The structure of the trimer/micelle complex was characterized by NMR using conventional methods and validated by a novel, independent computational method. Results indicated the MPER trimer forms a tripod like structure, of three identical, loosely associated, non-cononical helices having fast dynamical motions. The core epitopes for both 2F5 and 4E10 antibody recognition and their amino acid side chains are solvent exposed accounting for the strong binding affinities of both neutralizing antibodies. An interesting feature of the trimer assembly associated with the micelle surface is that the three-helix structure forms a left handed helical bundle as it enters the phospholipid membrane. Previous computational models for the three transmembrane helicies in the gp41 trimer immediately C terminal to the MPER domain indicate that the three helicies do not interact substantially via inter-strand hydrogen bonds and are not organized into a tight bundle when they exhibit a left handed-twist. This trimer organization within the viral membrane may provide insight into how the gp41 structurally enables membrane fusion between the virus and the host cell leading to transmission of the disease.

ACKNOWLEDGMENTS. NMR experiments were conducted at the Duke NMR center and the David H. Murdoch Research Institute. We are grateful to Dr. Ron Venters for assistance with NMR data collection and interpretation. We thank Dr. Steven Harrison for comments during the preparation of this manuscript. We also thank Dr. Pei Zhou for helpful discussions about RDC analysis, Kara Anasti for assistance in performing the SPR experiments, Dr. Hua-Xin Liao for helpful discussions, and Dr. Mark Conners for providing 10E8 Mab. We gratefully acknowledge Dr. Marian Miller for original artistic contributions. This work was funded by a Collaboration for AIDS Vaccine Discovery grant from the Bill and Melinda Gates Foundation (to B.F.H. and L.D.S.) and by National Institutes of Health Grants GM-78031 and GM-65982 (to B.R.D.).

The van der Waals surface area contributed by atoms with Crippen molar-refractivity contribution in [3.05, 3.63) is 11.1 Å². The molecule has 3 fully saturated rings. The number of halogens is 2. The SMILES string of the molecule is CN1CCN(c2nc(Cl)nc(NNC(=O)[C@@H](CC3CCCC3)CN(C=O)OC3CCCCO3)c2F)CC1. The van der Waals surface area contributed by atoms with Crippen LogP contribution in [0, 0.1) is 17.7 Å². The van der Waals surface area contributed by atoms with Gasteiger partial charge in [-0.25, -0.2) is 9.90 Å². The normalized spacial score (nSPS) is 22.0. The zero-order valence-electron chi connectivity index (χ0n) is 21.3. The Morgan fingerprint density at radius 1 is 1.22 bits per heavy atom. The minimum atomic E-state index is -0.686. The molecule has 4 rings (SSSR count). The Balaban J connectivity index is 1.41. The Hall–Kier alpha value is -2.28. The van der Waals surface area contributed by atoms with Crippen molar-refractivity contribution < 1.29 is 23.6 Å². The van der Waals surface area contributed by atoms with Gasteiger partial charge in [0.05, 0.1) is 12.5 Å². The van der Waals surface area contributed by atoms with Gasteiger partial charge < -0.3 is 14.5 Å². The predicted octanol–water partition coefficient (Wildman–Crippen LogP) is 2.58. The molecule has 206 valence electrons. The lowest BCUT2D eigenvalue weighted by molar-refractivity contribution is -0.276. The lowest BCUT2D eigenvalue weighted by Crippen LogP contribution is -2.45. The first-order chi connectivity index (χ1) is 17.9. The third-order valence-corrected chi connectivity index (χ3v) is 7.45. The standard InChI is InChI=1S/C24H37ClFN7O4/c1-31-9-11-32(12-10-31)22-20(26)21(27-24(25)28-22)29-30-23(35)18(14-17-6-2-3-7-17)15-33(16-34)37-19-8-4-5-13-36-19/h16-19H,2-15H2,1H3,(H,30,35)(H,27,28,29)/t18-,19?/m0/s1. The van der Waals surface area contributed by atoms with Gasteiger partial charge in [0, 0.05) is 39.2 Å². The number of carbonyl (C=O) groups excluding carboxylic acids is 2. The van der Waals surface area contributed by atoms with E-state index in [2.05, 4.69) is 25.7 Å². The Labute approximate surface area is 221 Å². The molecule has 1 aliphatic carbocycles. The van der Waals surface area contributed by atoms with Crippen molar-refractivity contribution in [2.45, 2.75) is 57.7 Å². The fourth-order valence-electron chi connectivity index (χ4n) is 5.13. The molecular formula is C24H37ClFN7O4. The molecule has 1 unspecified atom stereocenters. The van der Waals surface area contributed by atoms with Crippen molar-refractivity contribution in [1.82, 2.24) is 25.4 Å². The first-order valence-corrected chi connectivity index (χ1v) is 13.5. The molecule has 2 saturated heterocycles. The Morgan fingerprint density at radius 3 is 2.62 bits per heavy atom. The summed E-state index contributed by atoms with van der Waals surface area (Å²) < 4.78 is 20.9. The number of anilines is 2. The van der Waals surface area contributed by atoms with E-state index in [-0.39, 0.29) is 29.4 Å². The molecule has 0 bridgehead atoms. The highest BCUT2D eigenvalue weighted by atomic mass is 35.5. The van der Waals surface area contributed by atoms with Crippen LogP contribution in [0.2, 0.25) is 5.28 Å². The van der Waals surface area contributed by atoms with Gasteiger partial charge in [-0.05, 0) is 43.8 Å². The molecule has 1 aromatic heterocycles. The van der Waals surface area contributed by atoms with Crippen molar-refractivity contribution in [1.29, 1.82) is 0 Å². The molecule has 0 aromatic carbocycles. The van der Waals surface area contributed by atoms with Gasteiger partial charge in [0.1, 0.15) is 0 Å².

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Additional-original-figure-of-structureFig 1. HIV-1 gp41 MPER trimer structure as determined when associated with a micelle. This represents a symmetrical trimer sitting on the membrane surface at the base of the tripod. Two strands are represented in ribbon format showing the amino acid side chains in stick form with the third strand in the background represented as a space-filling model. Note the left handed twist exhibited by the three helicies.